At this stage your child will be entering into their first few years of education.
At this stage your child will be entering into their first few years of education. Watching them try new activities, cheering them on at sports day and applauding them in school plays are usually some of the high points for most parents.
At this age your child will be developing a strong sense of independence. They will be socialising mainly with children around their same age and building new relationships and friendships independent of their family.
The following provides information about these stages of your child’s development and some tips for what you can do to support your child. Your child may do some things earlier or later than suggested here.
If you are worried about your child’s development – ask your health visitor, GP or Foundation Phase setting/school.
Between 5-6 years your child may:
- Be able to hold scissors properly and cut shapes from paper with them.
- Be able to draw more recognisable pictures such as houses, cars, flowers and people.
- Be able to write one or two letters in their name and recognise and sing along to the alphabet song.
- Start to exclude other children during play as regular friendships begin to form. They may tend towards friendships with children of the same sex. They may also feel a strong need to be accepted by their peers and feeling they are being ‘left out’ can upset them.
- Be able to write small words such as ‘dog’, ‘cat’, mum’ and ‘dad’ and recognise the difference between small and capital letters. It is normal for children of this age to write certain letters backwards.
- Remember stories and start to act them out with their toys or ask you to role play.
- Start to recognise rhymes in books and in songs.
- Eat more heartily as they burn more energy during full days in school without napping.
- Be tired and need more ‘quiet’ time to process their day; they may become more irritable for a while as they adjust to full days.
Between 6-7 years your child may:
- Be able to tie their shoes
- Be able to count up to 100 and count a few numbers backwards.
- Be able to do some basic maths such as adding '1 apple to 2 apples makes 3 apples' and will be able to tell when numbers are higher than other number.
- Be able to give their full name and know their age, birthday and where they live.
- Be able to start making up rhymes and enjoy simple jokes.
- Have an average vocabulary of over 5,000 words.
- Be able to read up to ten easy and familiar words, such as 'cat' and 'dog', and read some simple books. They may be able to copy short words and write some familiar words without help.
- Be able to hop on both legs, skip, jump with both feet, walk steadily on low walls or beams, catch a ball with their hands rather than their arms, and may be able to ride a bike with or without stabilisers.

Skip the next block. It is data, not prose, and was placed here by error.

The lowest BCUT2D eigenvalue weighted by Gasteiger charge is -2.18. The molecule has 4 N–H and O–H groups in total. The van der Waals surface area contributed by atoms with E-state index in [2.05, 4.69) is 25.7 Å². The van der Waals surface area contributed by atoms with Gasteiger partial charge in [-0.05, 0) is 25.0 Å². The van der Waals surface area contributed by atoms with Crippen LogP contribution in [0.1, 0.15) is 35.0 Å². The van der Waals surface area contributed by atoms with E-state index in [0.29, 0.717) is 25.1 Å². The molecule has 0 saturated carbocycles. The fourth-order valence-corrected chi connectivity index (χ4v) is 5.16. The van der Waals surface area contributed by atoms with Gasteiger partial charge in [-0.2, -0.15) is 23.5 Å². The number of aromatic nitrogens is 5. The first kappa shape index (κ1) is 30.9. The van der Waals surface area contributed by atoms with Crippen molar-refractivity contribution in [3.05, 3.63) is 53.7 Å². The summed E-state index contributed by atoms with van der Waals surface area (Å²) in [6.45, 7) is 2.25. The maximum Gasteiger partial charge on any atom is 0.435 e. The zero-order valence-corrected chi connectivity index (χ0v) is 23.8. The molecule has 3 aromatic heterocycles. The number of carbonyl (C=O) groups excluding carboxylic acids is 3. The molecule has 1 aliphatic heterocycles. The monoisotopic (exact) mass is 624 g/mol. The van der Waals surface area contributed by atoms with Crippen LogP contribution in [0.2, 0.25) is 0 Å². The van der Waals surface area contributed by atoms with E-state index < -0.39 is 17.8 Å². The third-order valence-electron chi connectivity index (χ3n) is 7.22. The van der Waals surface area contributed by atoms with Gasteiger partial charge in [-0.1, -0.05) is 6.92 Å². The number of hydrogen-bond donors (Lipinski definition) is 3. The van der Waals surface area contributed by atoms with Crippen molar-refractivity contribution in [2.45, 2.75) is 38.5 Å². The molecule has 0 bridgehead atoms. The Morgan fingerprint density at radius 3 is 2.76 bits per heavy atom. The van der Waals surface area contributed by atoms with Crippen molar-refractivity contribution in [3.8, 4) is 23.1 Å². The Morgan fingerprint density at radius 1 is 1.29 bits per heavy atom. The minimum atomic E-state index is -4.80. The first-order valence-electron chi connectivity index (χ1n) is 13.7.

Tips to encourage and support your child's development
- A day at school can be tiring for your child and can lead to some grumpy behaviour. Giving your child lots of cuddles, individual attention and encouraging quiet, calming activities may help. You may also want to consider setting consequences if they are not behaving as you would like them to.
- Show an interest in what your child has to say. This will let your child know they are important to you. Encourage them to talk by using open questions like “Tell me the best thing about your day?”
- Ask them to make up new endings to their favourite stories to help with their creative thinking.
- Try to stick to routines and visit familiar places which give your child security. They will be introduced to so many new challenges and will take comfort in the safety of things they feel familiar with.
- They will start to lose their baby teeth so it’s important to see a Dentist every 6 months and encourage a healthy brushing routine twice a day.
- Encourage them to be more active by taking part in an activity they enjoy such as football or swimming. This will help them to keep healthy, to sleep better and to enjoy being active from a young age which will help them as they get older.
- They are still developing and learning how to fit in. Tantrums, anger and frustration will still happen; this is completely normal.
- Talk to your child about their feelings. This helps them put words to these feelings.
- Try to set aside some time for play as it is still very important at this age. Let your child choose how they want to spend this time and take the time to join in. This will give you the chance to enter their world and find out what they are thinking and feeling.
- Try to make play time work for you when things get busy. Get them to help you with simple tasks like tidying up, putting away clothes, or laying the table, maybe do this to music or when singing. Getting them to help out around the house will help them to feel grown up and can support positive behaviour.
- Try to reduce the amount of time spent in front of the television or on tablets and phones. You can spend time with your child by using Apps that develop their skills. The National Literacy Trust have a wide range of free Apps to download http://literacyapps.literacytrust.org.uk/ (External link)
- There are lots of wonderful sources of information with songs, books and play activities available to support their reading and writing here:
What doesn’t work
- Smacking doesn’t work. It can turn things into a major battle. It may teach your child that it is OK to hit someone younger than them.
- Avoid put downs. If your child hears too many put downs it can affect their self-esteem. Try to encourage effort instead.
- Don’t punish your child’s mistakes and accidents or criticise your child when they get it wrong. Your child is still learning. Praise them and encourage them when they get it right.
It’s OK to ask for help. If you are worried about feeling stressed, low or depressed talk to your health visitor or GP.